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malaria

[muh-lair-ee-uh]
noun
  1. Pathology. any of a group of diseases, usually intermittent or remittent, characterized by attacks of chills, fever, and sweating: formerly supposed to be due to swamp exhalations but now known to be caused by a parasitic protozoan, which is transferred to the human bloodstream by a mosquito of the genus Anopheles and which occupies and destroys red blood cells.
  2. Archaic. unwholesome or poisonous air.
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Origin of malaria

1730–40; < Italian, contraction of mala aria bad air
Related formsma·lar·i·al, ma·lar·i·an, ma·lar·i·ous, adjectivenon·ma·lar·i·al, adjectivenon·ma·lar·i·an, adjectivenon·ma·lar·i·ous, adjectivepost·ma·lar·i·al, adjectivepseu·do·ma·lar·i·a, nounun·ma·lar·i·al, adjective
Dictionary.com Unabridged Based on the Random House Unabridged Dictionary, © Random House, Inc. 2018

Examples from the Web for malarious

Historical Examples

  • Malarious: causing the air to be bad, and so giving rise to fevers; unhealthy.

    The History of London

    Walter Besant

  • The ground was malarious, and many soldiers died of disease.

  • The wind swept harder and damper over the malarious lowland.

  • During the month of May we had both suffered from malarious fever.

    A Glimpse at Guatemala

    Anne Cary Maudslay

  • The trouble with missionaries has been that they stick to the coast line, which is malarious.

    Stanley in Africa

    James P. Boyd


British Dictionary definitions for malarious

malaria

noun
  1. an infectious disease characterized by recurring attacks of chills and fever, caused by the bite of an anopheles mosquito infected with any of four protozoans of the genus Plasmodium (P. vivax, P. falciparum, P. malariae, or P. ovale)
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Derived Formsmalarial, malarian or malarious, adjective

Word Origin

C18: from Italian mala aria bad air, from the belief that the disease was caused by the unwholesome air in swampy districts
Collins English Dictionary - Complete & Unabridged 2012 Digital Edition © William Collins Sons & Co. Ltd. 1979, 1986 © HarperCollins Publishers 1998, 2000, 2003, 2005, 2006, 2007, 2009, 2012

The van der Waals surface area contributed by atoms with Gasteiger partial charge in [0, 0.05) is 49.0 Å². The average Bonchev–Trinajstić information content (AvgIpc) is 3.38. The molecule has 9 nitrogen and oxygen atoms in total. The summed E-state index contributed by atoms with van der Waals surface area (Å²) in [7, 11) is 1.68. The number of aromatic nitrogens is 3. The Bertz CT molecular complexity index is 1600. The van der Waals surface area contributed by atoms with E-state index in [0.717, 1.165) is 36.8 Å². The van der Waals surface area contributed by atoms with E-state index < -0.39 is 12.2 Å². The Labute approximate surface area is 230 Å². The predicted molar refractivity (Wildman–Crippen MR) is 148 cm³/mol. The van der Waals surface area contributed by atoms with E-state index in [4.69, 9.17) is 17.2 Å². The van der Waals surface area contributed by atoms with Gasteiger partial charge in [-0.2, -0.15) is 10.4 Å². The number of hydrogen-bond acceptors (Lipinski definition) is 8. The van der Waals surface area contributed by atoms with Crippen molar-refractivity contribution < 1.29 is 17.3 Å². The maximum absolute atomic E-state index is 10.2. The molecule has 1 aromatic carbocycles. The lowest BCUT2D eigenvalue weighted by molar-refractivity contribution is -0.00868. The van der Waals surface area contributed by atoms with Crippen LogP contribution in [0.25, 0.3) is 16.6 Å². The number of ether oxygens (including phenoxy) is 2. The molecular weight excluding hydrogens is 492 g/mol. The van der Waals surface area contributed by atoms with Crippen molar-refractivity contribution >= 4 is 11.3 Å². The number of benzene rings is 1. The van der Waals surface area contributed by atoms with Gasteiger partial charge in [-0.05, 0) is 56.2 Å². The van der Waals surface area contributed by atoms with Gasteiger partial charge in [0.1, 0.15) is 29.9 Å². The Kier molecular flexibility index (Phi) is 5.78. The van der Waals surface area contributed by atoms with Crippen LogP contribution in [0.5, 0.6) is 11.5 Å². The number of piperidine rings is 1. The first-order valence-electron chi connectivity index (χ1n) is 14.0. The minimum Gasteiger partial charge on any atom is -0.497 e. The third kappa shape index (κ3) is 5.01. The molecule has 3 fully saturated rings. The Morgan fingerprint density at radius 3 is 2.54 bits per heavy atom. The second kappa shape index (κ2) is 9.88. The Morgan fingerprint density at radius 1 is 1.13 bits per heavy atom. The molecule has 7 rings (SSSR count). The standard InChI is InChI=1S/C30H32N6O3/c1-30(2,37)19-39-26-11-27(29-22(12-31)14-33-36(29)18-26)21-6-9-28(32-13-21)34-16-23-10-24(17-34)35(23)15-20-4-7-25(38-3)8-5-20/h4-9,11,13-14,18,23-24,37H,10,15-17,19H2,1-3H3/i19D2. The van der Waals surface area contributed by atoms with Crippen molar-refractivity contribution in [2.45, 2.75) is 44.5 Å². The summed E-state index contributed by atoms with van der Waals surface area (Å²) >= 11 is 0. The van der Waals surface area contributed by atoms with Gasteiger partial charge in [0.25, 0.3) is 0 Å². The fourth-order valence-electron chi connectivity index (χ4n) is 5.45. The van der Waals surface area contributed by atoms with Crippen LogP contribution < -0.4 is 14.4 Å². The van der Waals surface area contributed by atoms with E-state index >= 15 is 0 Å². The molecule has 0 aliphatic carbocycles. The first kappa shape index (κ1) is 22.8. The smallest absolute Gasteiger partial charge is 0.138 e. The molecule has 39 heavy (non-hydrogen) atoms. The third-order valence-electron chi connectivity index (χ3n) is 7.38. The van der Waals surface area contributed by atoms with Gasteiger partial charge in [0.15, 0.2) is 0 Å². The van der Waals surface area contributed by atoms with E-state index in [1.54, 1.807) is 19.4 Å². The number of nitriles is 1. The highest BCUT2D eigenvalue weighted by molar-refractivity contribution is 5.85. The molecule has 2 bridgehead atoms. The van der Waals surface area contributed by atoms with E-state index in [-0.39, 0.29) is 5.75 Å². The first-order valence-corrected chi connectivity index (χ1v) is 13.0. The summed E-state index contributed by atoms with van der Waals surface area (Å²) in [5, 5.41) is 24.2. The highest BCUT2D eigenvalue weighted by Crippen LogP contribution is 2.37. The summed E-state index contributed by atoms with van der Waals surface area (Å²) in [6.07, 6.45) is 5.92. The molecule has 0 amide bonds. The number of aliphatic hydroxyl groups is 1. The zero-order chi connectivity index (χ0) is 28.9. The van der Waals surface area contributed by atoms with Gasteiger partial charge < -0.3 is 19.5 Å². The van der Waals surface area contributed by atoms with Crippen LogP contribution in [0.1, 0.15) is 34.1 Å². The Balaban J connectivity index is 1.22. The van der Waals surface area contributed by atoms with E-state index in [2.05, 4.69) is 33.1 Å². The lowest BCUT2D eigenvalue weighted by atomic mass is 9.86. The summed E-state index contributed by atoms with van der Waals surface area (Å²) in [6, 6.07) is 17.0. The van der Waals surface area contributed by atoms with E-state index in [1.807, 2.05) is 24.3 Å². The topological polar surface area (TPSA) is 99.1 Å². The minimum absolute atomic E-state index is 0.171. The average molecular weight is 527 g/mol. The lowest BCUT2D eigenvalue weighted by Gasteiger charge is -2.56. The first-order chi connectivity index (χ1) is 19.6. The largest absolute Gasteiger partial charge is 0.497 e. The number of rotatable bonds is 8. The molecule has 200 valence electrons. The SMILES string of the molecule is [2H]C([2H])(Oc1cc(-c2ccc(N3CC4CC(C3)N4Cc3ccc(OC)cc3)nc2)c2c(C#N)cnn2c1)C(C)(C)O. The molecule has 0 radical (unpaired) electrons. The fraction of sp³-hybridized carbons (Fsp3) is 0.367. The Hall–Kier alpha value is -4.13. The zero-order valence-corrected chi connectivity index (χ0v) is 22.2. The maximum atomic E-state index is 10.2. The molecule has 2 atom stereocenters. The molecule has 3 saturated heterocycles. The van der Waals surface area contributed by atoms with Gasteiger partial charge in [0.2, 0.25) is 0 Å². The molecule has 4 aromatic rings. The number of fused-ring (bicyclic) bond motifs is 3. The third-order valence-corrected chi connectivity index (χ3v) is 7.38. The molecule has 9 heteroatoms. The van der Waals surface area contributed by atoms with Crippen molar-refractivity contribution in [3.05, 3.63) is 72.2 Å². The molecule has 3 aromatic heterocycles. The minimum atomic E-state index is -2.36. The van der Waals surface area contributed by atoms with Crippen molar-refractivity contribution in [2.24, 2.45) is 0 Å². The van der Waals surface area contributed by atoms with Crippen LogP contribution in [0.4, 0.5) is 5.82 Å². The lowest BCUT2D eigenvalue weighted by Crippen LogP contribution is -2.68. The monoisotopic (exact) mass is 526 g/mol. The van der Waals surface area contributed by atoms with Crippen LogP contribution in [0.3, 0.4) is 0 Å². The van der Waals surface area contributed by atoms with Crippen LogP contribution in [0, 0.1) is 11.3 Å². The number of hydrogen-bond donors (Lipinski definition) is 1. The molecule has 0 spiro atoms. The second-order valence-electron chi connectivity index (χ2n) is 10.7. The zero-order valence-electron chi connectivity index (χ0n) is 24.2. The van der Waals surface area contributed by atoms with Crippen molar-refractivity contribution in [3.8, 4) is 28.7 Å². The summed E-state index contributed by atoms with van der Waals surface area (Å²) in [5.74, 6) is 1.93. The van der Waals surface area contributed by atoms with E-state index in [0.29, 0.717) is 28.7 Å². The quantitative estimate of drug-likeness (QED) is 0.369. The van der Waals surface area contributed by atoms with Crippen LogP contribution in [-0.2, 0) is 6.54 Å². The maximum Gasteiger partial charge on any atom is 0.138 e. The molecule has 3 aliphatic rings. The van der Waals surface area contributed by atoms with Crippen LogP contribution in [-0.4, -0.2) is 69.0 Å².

Word Origin and History for malarious

malaria

n.

1740, from Italian mal'aria, from mala aria, literally "bad air," from mala "bad" (fem. of malo, from Latin malus; see mal-) + aria "air" (see air (n.1)). Probably first used by Italian physician Francisco Torti (1658-1741). The disease, now known to be mosquito-borne, once was thought to be caused by foul air in marshy districts. Replaced native ague.

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Online Etymology Dictionary, © 2010 Douglas Harper

malarious in Medicine

malaria

(mə-lârē-ə)
n.
  1. An infectious disease characterized by cycles of chills, fever, and sweating, caused by the parasitic infection of red blood cells by a protozoan of the genus Plasmodium, which is transmitted by the bite of an infected female anopheles mosquito.jungle fever paludism swamp fever
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Related formsma•lari•al null null adj.
The American Heritage® Stedman's Medical Dictionary Copyright © 2002, 2001, 1995 by Houghton Mifflin Company. Published by Houghton Mifflin Company.

malarious in Science

malaria

[mə-lârē-ə]
  1. An infectious disease of tropical areas caused by the parasitic infection of red blood cells by a protozoan of the genus Plasmodium, which is transmitted by the bite of an infected female mosquito. Malaria is characterized by recurrent episodes of chills, fever, sweating, and anemia and is endemic in Africa, Central America, and much of Southern Asia and northern South America.
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The American Heritage® Science Dictionary Copyright © 2011. Published by Houghton Mifflin Harcourt Publishing Company. All rights reserved.

malarious in Culture

malaria

[(muh-lair-ee-uh)]

An infectious disease caused by a parasite that is transmitted by the bite of an infected mosquito. Persons suffering from malaria experience periodic episodes of chills and fever.

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The New Dictionary of Cultural Literacy, Third Edition Copyright © 2005 by Houghton Mifflin Harcourt Publishing Company. Published by Houghton Mifflin Harcourt Publishing Company. All rights reserved.